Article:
See Inside August 2011

Bombarded: Electromagnetic Radiation of Our Own Making Fills the "Empty" Air

Jude Buffum

You cannot see them, but radio waves pervade your peaceful living space. They emanate from an increasingly large menagerie of electronic gadgets, appliances and satellites. FM radio and broadcast television have been around for years; more recently, cell phones and Wi-Fi routers have added their high frequencies to the mix.

Should we worry? In May the International Agency for Research on Cancer declared that long-term cell-phone use could “possibly” cause cancer; it says the same for coffee drinking. The intensity of exposure is proportional to distance, and cell phones are held close to the brain, but many studies conclude that evidence of a cancer link is nonexistent.* The sheer number of radio-frequency sources is not a concern either. Exposures “do not all add collectively at any one point in space,” says Jerrold T. Bushberg, head of health physics programs at the University of California, Davis. And average exposure is still far below safety standards, which have a large margin built in.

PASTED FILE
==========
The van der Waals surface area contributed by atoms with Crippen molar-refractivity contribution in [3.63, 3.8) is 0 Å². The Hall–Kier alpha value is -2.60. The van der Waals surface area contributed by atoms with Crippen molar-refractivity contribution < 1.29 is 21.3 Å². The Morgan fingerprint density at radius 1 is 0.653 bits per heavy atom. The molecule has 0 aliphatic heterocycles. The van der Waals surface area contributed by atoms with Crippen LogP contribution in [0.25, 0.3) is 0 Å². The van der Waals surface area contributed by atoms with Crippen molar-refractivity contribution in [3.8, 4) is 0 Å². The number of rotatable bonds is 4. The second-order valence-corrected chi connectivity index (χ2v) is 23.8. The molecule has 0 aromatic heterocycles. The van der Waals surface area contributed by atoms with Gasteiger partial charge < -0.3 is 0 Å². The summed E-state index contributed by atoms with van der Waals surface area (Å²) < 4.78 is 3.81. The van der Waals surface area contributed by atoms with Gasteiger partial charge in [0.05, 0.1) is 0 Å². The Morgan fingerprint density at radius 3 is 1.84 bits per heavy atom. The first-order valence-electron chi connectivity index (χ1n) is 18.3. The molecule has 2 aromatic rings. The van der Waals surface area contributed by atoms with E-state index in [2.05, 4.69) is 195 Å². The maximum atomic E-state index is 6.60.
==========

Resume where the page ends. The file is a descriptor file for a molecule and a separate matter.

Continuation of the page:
*Clarification (8/17/11): In a general discussion about electromagnetic radiation, we wrote that "the intensity of exposure is proportional  to distance." We simply meant that exposure varies with distance, but should have used the generic "varies" instead of the mathematical "proportional," because as several readers pointed out, intensity is inversely proportional to the square of distance.

— Mark Fischetti

» Learn more about radiation, cell phones and electromagnetic bombardment in the August 2011 Graphic Science Web Exclusive


Graphic by Jude Buffum; Source: Federal Communications Commission